Monday, 22 January 2007

Economics 101: The difference between “Fiscal Drag” and “Bracket Creep”

Gordon Brown is a tricky soul, isn’t he?

He maintains that he has been raising the income tax brackets in line with inflation – in fact, that this has been the case since 1977. Yet somehow over a million more people are paying higher rate income tax than when he became Chancellor. How has he managed to square both?

The key is in the difference between Bracket Creep and Fiscal Drag (often called Real Fiscal Drag, with the clue being in the “Real”). Bracket Creep is the effect of inflation on taxpayers: if tax thresholds stay the same, but inflation raises wages, people are carried into higher tax brackets even if they are earning the same real income (because inflation affects outgoings as well as incomes).

Real Fiscal Drag is something different. Inflation may be harmful, but as the years pass we would all hope that our wages would rise because we ultimately expect to become richer. If this simply referred to individuals getting richer as they get older then this may not be a concern – richer people pay more tax in our progressive system, and age is no defence.

But we do not simply expect to get richer as individuals. We expect to get richer as a society; I expect an average 34 year old to have a far higher real income in 2020 than the average 34 year old now. For this to be the case – and it generally is, if one does not live in a blighted country such as Zimbabwe or Venezuela – incomes must rise faster than prices and so faster than inflation as a whole.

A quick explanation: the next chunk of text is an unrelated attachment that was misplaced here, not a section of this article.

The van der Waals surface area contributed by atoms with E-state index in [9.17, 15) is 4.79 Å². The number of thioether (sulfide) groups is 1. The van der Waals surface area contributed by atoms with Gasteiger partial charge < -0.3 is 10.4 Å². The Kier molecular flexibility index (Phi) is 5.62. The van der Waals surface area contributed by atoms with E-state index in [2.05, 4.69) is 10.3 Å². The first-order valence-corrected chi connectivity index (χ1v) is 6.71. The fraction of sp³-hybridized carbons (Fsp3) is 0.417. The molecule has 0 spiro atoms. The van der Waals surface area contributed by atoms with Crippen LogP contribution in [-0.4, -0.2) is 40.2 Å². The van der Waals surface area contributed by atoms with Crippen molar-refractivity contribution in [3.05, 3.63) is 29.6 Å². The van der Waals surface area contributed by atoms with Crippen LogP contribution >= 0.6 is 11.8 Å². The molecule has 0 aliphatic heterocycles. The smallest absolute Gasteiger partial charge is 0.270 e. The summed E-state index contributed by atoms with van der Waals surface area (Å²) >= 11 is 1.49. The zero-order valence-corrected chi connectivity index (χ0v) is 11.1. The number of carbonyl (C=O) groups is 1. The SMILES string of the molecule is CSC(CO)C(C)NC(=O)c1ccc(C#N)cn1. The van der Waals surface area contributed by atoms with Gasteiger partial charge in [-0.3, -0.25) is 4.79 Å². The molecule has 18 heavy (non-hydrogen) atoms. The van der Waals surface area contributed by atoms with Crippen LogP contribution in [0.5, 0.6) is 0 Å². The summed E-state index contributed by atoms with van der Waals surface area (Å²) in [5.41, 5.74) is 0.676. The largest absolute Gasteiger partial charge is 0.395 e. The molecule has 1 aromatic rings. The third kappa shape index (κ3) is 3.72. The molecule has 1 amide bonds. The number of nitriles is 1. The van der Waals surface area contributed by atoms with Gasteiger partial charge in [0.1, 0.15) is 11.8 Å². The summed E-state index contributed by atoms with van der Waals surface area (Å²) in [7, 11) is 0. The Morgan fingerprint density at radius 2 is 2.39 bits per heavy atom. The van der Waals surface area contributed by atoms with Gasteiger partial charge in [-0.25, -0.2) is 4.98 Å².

This is where Real Fiscal Drag kicks in. Because our real incomes are rising, more of us will end up paying higher rates of income tax even if the tax thresholds are raised in line with price inflation.

So the Chancellor can claim to be raising tax thresholds in line with inflation while using the growing prosperity of society to draw ever more people into higher rates of taxation. In a parody of a David Cameron expression, Brown expects the share the proceeds of our growth with us by taking ever larger portions of our increasing wealth.

I’m not generally a fan of the phrase “Stealth taxes” but Gordon Brown’s ability to increase by 56 per cent the number of people burdened with marginal taxes of 40 per cent is frankly underhanded.

Who knows what tricks he’ll pull once he’s moved next door!

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